North Shore Fire Department Consolidation Celebrates 20 Successful Years

Oct 6, 2015

Twenty years ago, seven municipalities along Milwaukee County’s north shore entered into a virtually unprecedented collaboration.  The communities of Bayside, Brown Deer, Fox Point, Glendale, River Hills, Shorewood and Whitefish Bay merged their fire and emergency responder programs and together created the North Shore Fire Department.

There were high hopes but also a lot of concerns raised over that merger, hopes and concerns that have been echoed as other communities have begun to explore similar consolidation.  A study released Tuesday by the Public Policy Forum examines how well the North Shore Fire Department has fared in its first 20 years. 

"The question is if each of the seven communities today had its own fire department and was trying to achieve the same level of service as the North Shore Fire Department is providing, what would the cost savings be?" Public Policy Forum president Rob Henken asks. "And we find that the savings are about $2.8 million across the seven communities and that each of them are saving money."

In addition to examining the operations and finances of the NSFD, the report looked at what fire and EMS services could have looked like today had the merger never taken place.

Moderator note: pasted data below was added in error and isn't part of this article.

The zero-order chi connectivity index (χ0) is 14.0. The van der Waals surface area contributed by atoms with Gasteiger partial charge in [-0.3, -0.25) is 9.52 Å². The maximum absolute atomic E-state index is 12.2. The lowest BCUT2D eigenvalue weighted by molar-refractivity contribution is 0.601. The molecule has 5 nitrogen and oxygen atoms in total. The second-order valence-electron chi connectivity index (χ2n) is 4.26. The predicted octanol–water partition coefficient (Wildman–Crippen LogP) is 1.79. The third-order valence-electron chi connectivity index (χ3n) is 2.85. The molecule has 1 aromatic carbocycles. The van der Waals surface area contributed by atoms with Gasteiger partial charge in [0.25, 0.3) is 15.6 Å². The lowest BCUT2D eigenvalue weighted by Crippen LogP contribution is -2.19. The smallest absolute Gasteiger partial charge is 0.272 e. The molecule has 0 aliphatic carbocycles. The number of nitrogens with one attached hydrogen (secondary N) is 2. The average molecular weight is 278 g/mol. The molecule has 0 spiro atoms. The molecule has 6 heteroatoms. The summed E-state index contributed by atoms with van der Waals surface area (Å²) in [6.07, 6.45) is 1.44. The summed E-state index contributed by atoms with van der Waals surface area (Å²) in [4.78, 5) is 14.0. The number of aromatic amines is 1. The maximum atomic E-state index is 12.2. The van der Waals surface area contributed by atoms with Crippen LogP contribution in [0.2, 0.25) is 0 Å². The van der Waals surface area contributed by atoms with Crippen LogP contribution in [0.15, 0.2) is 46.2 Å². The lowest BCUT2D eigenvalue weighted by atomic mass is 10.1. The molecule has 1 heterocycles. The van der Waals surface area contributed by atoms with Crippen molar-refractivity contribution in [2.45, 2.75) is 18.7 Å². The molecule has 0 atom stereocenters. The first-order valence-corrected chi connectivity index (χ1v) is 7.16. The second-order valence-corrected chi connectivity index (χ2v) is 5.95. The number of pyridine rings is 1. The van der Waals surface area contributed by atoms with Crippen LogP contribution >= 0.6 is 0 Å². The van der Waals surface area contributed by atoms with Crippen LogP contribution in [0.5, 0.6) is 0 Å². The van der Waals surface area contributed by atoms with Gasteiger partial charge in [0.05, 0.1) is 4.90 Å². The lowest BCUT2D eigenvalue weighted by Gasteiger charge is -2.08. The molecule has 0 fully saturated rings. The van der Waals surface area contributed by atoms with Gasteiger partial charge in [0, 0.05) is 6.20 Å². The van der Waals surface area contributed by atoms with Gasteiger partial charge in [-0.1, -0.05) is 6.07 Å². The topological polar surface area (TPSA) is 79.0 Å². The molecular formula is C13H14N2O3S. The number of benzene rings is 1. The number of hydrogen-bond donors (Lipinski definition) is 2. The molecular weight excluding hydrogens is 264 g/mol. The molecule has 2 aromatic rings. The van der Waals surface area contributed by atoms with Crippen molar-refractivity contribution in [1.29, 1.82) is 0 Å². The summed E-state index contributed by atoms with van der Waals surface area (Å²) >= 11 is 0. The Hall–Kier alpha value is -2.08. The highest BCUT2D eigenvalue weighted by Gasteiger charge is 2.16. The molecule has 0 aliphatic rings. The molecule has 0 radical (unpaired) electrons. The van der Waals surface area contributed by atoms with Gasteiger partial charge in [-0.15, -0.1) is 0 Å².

Prior to consolidation in 1994, the entire North Shore collectively had only 12 trained paramedics compared to the 33 trained paramedics today. And while there are fewer resources being extended, the quality of the service has improved in addition to the substantial cost savings, despite initial concerns over lower quality service.

"The fear always is we don't want to save a few bucks if it means that our citizens are going to receive a lesser degree of service," Henken says. "But in this paradigm you're actually using consolidation first and foremost as an opportunity to improve service levels, and then secondarily to cut costs."

The NSFD has served as an ideal example to other municipalities locally, statewide and even nationally. Yet, surprisingly the model has not been embraced widely. Several Milwaukee counties are considering a change, but the model is best implemented on a case-by-case basis, according to Henken.